in Reality Check edited by Richard D. Morgenstern and William A. Pizer
Article written with Matthieu Glachant.
As part of the national strategy to meet Kyoto obligations, the UK Government launched 48 Climate Change Agreements (CCAs, hereafter) negotiated with trade associations representing energy intensive industries in 2001. These CCAs exhibit two original features.
To begin with, they are embodied in a sophisticated policy mix in which they are combined with an energy tax, the Climate Change Levy, and an emission trading system. The levy provides the sectors with an incentive to enter in CCAs by granting an 80% tax rebate to participating companies while they can comply with their CCA target by purchasing allowances through the emissions trading scheme (ETS). A second characteristic of CCAs is that they look like the ideal voluntary agreement in the sense that they fit quite well with the recommendations on the design of voluntary agreements found in reference policy documents (e.g. OECD, 2004). They were designed under a clear and credible threat (paying the full energy tax). Significant efforts were made during the negotiation process to establish the Business-As-Usual trend in order to measure the genuine strictness of the CCA targets. Monitoring and enforcement provisions are also particularly well-specified. Agreements are enforceable contracts which allow punishing non compliant companies. Clear final as well as interim targets are set. To sum up, CCAs seem well equipped to be efficient.
Have CCAs met these expectations? In particular, have they led to more environmental improvements than what would have been observed without CCAs? In this chapter, we describe this policy experience and implement a novel methodology to assess the environmental strictness of CCAs targets. This method exploits the idea that the ETS market price reveals the marginal abatement costs of the CCA participants.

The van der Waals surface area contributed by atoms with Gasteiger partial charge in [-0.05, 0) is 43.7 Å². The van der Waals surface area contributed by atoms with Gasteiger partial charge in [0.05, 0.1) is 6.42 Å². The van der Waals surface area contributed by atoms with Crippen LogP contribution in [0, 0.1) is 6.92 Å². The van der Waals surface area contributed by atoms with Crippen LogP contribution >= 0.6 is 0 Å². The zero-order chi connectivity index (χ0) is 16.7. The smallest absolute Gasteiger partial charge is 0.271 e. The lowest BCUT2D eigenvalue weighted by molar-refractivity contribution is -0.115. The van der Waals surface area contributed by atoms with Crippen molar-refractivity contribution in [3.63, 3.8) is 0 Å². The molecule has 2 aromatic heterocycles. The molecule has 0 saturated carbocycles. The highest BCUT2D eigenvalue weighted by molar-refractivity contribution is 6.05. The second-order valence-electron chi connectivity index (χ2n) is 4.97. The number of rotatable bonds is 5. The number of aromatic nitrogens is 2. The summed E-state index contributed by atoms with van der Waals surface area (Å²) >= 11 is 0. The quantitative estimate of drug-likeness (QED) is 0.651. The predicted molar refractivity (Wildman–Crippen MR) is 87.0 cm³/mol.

The structure of the paper is as follows. Section 2 describes the UK Climate Change policy and the context in which CCAs were negotiated. In section 3, we describe carefully the contents of CCAs. Section 4 is dedicated to the interim assessment of CCAs' achievements from the participants' point of view. We develop our own assessment in section 5. The overall conclusion is that CCAs have clearly been successful in meeting the energy consumption targets. But those targets were probably modest for the majority of CCA companies. Contrary to the expectations based on theoretical considerations, CCAs may not have delivered much more emissions abatements than what would have happened anyway.